Let the landscape Go

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I am going to piss some of y’all off here because the concept of ownership seems to be very important to people, especially in the United States. But you don’t really own your land. I don’t care how much you’ve paid into your mortgage. I don’t care how many generations your family has resided on your property. Your land is not your own to do whatever you want with.

Now, of course, you have the freedom to do almost whatever you want on your land. You can spray all just about all the pesticides you want, especially in a residence. You can create perfectly manicured landscapes that look more like the insides of a pinball machine than they do a natural landscape. You can kill the insects and birds, and plant an American flag and say, “It’s my liberty to do what I will with my space.”

But you will die. And even if your family resides on the land for sometime after you, they will also die. Even if the land is outright torched with fire and poisoned with soil sterilizer, it will recover and return to a state of relative peace after humans have either learned their lessons and altered their behavior, or succumb to a disease, or made the planet uninhabitable...for humans.

You see, the planet laughs at us because whatever we can throw at nature, it has been through much, much more devastating periods. And life always persists. Nature seems to always be negotiating with itself. There are plague-like population explosions of a species that will interrupt this peace (we are the current one), but always nature adjusts, and organisms find their niche, the out-of-bounds organism falls prey to predator big or small, and once again the ecosystem settles into a cacophonic but organized and richly beautiful symphony.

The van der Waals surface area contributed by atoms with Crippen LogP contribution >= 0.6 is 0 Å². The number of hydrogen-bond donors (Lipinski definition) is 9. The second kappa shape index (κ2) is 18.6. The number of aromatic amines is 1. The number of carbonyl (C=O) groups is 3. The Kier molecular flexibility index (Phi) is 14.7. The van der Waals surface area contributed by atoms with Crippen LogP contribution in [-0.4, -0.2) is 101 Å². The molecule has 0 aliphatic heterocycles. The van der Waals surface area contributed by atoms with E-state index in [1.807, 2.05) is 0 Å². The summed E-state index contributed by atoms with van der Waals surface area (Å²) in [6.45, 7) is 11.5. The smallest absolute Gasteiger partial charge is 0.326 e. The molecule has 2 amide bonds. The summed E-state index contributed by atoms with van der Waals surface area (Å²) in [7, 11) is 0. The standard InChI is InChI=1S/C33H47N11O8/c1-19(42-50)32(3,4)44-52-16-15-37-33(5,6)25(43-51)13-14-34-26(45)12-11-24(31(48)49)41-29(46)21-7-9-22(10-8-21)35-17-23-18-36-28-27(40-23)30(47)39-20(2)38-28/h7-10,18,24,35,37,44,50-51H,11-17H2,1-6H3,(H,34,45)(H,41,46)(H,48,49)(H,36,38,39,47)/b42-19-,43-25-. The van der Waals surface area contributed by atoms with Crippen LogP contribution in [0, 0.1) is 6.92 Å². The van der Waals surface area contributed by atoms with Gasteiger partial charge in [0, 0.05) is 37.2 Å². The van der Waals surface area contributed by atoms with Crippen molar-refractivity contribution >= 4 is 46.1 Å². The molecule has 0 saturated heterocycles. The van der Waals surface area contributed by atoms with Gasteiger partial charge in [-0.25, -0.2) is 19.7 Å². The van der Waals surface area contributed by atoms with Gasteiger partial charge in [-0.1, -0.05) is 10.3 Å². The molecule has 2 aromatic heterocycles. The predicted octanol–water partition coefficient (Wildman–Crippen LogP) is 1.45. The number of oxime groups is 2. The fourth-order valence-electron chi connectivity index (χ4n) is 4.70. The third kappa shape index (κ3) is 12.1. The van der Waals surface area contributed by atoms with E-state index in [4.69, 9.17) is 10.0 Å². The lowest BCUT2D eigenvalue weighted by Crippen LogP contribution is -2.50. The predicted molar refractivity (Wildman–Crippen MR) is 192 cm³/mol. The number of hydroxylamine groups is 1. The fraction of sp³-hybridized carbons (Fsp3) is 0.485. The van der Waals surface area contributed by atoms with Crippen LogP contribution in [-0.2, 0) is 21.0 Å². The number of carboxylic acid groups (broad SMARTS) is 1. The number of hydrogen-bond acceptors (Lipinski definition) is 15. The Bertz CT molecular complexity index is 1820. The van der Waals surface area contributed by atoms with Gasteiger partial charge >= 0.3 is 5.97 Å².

goldfinch eating seeds of Oenothera hookeri

goldfinch eating seeds of Oenothera hookeri

I think of this when I garden. More and more I have been trying to give my own yard over to nature. Sure, I have garden beds for edible plants, and I have some potted plants I have installed because I like the way they look. But more and more I am planting species for the sake of providing a larval food for a caterpillar, fruit or seed for birds to consume, shelter for reptiles. I want the microbiology to return to the soil, and the rare and strange insects to have nectar. When a plant dies, I no longer feel the loss of losing something I think I owned. I now just observe the drama of nature in my yard. And I am trying to make my space a safe haven for wild things in a world where humans seek to control everything, make everything predictable and safe.

When people ask me about whether or not a plant is safe for their children, I laugh. Not because I am callous to the needs of children. But because children should learn to respect nature. Getting a cholla bud stuck on your ankle is a lesson I would not rob a child of. Plant dangerous plants that poke and sting. And don’t avoid a plant because it is poisonous--for heaven’s sake many things in life are poisonous to consume, you don’t avoid having these things in your life, you just DON’T EAT THEM. And you teach your children not to eat them--though really, is a kid really going to try to gnaw on a stem of Euphorbia?